Without being limited to specific mechanism, it is thought that the controlled release of the formulation of the present invention may increase the bioavailability of the hydrophilic macromolecule delivered by providing the formulation increased opportunities reach and adhere to the mucosal membrane of the GI tract. Ideally, the formulation of the dosage form is released at or near the surface of the GI mucosal membrane so that the formulation can easily reach and spread across the surface of the GI mucosal membrane with limited interference from the lumenal contents. If the formulation is released at a location that is relatively remote from the GI mucosal membrane, however, there is a higher likelihood that all or some of the formulation will be prevented from reaching the GI mucosal membrane due to interference from the lumenal contents. Unfortunately, precise placement of the dosage form of the present invention relative to the surface of the GI mucosal membrane over time is not presently feasible, and as the dosage form passes through the GI tract, it may move relatively closer to or farther from the surface of the GI mucosal membrane. If the dosage form releases the formulation of the present invention as a bolus dose, the entire volume of the formulation contained within the dosage form may be released at a location relatively remote from the surface of the GI mucosal membrane. In such a scenario, the entire volume of formulation delivered would be subject to interference by the contents of the GI lumen, and, as a result a relatively small amount of the formulation may actually reach the surface of the GI mucosal membrane. In contrast, however, if the dosage form of the present invention releases the formulation of the present invention at a controlled rate over a period of time, as the dosage form passes through the GI tract, the dosage form will likely approach or abut the surface of the GI mucosal membrane at multiple points during its passage, thereby providing multiple opportunities for the formulation to reach and adhere to the GI mucosal membrane. In addition, a controlled release dosage form will tend to release more formulation in the lower GI tract, such as in the colon, where dilution of the formulation and enzymatic degradation of the hydrophilic macromolecule included in the formulation will be minimized.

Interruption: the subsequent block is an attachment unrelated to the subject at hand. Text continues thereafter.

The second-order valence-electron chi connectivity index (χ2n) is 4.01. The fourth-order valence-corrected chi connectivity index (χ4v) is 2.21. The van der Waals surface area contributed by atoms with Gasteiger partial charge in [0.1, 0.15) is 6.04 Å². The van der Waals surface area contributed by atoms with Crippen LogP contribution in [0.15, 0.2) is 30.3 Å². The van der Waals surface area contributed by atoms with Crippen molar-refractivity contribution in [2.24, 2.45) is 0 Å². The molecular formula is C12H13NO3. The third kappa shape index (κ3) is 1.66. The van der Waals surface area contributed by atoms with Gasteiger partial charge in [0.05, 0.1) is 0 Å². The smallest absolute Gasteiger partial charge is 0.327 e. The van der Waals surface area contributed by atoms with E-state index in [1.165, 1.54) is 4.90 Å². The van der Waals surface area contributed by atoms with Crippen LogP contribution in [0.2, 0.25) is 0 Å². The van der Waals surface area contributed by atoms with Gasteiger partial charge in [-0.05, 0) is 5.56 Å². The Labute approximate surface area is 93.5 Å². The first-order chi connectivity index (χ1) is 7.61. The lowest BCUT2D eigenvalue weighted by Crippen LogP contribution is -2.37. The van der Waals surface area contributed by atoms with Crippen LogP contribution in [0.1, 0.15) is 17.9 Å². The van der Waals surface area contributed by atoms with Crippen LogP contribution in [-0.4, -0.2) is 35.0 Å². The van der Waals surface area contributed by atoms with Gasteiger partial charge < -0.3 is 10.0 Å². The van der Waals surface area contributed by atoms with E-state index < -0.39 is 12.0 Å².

EXAMPLE 1

To better appreciate the behavior of the carrier included in the formulation of the present invention, the rheological properties of an exemplary carrier, CREMOPHOR® EL (ethoxylated castor oil), were characterized. To characterize the Theological behavior of CREMOPHOR® EL, the carrier was mixed homogeneously with water in various ratios, and the CREMOPHOR® EL/water blends were measured by a Haak 100 RheoStress Rheometer for η (dynamic viscosity), G′ (storage modulus), G″ (loss modulus), and 6 (G″/G′).

FIG. 20 shows the dynamic viscosity of various CREMOPHOR® EL/water blends as a function of water content. As can be appreciated by reference to FIG. 20, as the water content rose beyond about 30%, the viscosity of the blends increased dramatically, peaking at about 40% water content. However, as the water content continued to increase beyond about 40%, the viscosity of the CREMOPHOR™) EL/water blends began to decrease. As the water content of the CREMOPHOR™) EL/water blends approached 80%, the viscosity of the blends decreased well below the viscosity of CREMOPHOR® EL that is substantially free of water. FIG. 21 shows the G′(storage modulus), G″ (loss modulus), and 6 (G″/G′) of CREMOPHOR® EL/water blends as a function of water content. As the water content of the blends rose, the rheological properties of the blends changed significantly. In particular, as water content rose from about 30% to about 40%, the value of G″/G′transitioned from greater than one (G″/G′>1) to less than one (G″/G′<1), indicating that CREMOPHOR® EL transitions from a liquid-type substance to a rubber-type substance as it absorbs water. However, as the water content of the blends rose beyond 40%, the value of G″/G′ transitioned back from less than one (G″/G′<1) to greater than one (G″/G′>1), which indicates that, as the water content of CREMOPHOR® EL increases beyond about 40%, the material transitions back from a rubber-like substance to a liquid-type substance.